Wind is no longer a niche alternative energy industry, American Wind Energy Association (AWEA) CEO Tom Kiernan told attendees at WINDPOWER 2015.
Just one decade ago, wind power was seen as a semi-controversial form of alternative energy, grouped with solar, nuclear, and hydro alternative power resources. However, despite energy policy hurdles, the wind sector has seen exponential growth and cost reductions and now has the government’s endorsement for a low-carbon future. Today, wind power is making up an even larger share of the nation’s power mix to the point where Kiernan even considers wind to be “mainstream.”
While the use and implementation of wind as a power source continues to be debated amongst Congress, especially as it relates to climate change, it is still an important topic to discuss – especially as it relates to projected and future U.S. and international energy use.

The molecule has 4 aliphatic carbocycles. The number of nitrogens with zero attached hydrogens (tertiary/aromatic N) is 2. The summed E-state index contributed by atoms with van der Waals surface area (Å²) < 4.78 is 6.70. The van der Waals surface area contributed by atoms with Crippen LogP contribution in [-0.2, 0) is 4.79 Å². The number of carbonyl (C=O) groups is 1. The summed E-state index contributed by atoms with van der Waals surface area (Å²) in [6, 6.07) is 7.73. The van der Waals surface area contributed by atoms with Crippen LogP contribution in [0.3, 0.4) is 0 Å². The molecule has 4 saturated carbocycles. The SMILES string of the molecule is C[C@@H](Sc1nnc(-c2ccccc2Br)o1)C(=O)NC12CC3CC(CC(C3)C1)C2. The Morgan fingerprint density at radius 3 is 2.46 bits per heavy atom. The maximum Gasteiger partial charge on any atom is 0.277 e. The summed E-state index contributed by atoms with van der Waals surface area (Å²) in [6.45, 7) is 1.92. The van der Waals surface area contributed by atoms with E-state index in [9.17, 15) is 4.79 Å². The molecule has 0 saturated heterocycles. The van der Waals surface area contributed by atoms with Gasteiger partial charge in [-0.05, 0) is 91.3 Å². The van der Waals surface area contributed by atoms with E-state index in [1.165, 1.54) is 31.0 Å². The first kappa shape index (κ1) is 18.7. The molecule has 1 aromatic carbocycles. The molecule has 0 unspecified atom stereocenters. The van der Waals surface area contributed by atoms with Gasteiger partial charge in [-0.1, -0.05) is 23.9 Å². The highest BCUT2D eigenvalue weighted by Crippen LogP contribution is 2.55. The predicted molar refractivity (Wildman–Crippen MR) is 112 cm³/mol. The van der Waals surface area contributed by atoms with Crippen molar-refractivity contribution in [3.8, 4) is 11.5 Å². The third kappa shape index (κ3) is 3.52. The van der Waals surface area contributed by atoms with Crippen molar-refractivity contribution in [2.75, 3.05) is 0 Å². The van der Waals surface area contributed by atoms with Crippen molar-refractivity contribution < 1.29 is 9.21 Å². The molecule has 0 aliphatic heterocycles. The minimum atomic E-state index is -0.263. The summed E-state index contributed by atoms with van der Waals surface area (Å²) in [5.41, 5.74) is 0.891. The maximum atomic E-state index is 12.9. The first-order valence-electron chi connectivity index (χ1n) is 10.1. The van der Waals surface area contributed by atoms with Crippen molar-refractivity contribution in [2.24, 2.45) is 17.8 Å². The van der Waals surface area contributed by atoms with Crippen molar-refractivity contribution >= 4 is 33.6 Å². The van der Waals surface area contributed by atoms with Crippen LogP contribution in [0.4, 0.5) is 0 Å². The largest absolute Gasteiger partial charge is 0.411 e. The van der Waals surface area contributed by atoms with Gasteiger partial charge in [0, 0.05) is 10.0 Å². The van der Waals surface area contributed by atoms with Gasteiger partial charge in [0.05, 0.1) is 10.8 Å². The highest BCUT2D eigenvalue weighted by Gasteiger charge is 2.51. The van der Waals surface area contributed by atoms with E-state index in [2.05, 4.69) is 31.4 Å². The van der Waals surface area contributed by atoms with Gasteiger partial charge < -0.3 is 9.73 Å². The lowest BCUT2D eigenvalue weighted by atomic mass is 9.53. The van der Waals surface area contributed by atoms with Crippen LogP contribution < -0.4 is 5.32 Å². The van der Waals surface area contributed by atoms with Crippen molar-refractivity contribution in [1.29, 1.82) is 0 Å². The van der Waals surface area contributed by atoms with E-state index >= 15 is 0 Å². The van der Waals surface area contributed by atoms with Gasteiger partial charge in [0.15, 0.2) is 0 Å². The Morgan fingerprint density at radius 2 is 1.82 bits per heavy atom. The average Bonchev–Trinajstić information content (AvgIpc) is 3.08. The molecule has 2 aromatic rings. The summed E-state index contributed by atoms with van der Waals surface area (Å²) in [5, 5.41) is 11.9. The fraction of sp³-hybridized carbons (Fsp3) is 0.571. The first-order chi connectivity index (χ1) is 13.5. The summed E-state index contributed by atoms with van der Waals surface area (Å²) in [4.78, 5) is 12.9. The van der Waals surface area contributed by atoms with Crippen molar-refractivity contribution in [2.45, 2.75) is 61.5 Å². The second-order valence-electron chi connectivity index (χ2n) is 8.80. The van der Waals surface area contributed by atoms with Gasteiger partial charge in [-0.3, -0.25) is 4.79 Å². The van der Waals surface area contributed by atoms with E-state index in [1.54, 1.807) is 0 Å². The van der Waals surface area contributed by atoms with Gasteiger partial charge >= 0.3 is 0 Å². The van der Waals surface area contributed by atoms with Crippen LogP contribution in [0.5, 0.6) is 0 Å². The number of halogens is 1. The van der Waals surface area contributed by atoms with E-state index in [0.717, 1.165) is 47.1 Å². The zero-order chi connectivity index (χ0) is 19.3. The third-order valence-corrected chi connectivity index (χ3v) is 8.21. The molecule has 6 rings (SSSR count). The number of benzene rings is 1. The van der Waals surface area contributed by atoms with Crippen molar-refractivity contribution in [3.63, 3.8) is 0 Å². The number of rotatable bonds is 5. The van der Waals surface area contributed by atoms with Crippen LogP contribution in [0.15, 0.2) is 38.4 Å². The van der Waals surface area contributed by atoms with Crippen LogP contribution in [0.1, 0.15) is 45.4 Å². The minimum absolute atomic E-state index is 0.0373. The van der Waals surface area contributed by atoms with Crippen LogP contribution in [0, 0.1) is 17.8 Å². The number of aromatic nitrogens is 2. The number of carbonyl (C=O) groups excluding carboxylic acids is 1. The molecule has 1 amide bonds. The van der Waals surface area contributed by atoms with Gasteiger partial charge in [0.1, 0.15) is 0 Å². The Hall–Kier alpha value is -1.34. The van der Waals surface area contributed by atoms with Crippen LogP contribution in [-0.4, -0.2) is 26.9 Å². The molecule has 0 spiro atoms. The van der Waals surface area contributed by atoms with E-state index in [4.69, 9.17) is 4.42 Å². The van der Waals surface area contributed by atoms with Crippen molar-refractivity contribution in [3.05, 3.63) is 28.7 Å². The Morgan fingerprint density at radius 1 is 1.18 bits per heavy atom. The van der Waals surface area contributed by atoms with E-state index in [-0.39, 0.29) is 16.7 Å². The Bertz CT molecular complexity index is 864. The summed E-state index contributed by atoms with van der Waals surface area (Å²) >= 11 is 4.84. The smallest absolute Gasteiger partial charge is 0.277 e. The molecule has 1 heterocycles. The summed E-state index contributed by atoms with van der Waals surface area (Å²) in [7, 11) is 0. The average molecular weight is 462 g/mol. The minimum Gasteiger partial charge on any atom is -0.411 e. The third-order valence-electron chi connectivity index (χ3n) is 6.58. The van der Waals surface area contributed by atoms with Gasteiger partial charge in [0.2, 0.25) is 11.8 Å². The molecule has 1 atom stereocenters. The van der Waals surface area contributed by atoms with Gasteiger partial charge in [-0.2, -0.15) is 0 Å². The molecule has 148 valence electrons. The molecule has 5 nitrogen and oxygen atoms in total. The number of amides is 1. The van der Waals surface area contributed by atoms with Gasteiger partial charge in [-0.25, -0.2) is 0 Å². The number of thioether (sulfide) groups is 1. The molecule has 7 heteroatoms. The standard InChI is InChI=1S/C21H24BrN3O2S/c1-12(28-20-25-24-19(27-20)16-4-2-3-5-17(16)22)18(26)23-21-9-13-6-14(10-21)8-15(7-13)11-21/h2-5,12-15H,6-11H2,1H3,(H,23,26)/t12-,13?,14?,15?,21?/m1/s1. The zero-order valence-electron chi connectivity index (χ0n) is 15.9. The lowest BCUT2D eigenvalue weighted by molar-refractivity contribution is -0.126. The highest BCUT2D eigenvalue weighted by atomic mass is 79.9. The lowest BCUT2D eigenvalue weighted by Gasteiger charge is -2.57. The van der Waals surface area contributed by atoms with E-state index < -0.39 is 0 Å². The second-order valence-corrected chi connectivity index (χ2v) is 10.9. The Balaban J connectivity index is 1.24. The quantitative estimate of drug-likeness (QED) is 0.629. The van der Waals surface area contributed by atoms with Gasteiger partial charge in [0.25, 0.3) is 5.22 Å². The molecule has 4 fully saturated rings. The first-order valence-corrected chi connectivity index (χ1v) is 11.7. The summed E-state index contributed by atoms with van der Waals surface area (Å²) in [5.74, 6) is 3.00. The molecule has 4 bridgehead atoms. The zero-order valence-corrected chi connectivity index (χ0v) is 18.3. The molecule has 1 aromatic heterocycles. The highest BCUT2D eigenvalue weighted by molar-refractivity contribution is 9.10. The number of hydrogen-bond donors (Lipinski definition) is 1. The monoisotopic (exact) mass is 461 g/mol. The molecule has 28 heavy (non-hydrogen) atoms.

As wind grows into the mainstream energy space, it’s also important to note how the cost of wind energy plunged 58% between 2009 and 2013. At least part of that drop can be attributed to the federal PTC (production tax credit), which has lowered the cost of capital for new wind farms.
The U.S. Department of Energy also supports this stance, and in their most recent Wind Vision report, finds that “through continued innovation in technology and markets, the deployment of incremental U.S. wind power generation is both feasible and economically compelling.”
Importantly, it also sets out an ambitious goal of doubling U.S. wind power from its current 4.5% share of U.S. power generation to 10% by 2020, 20% by 2030, calling for wind power to become a dominant source of power by 2050.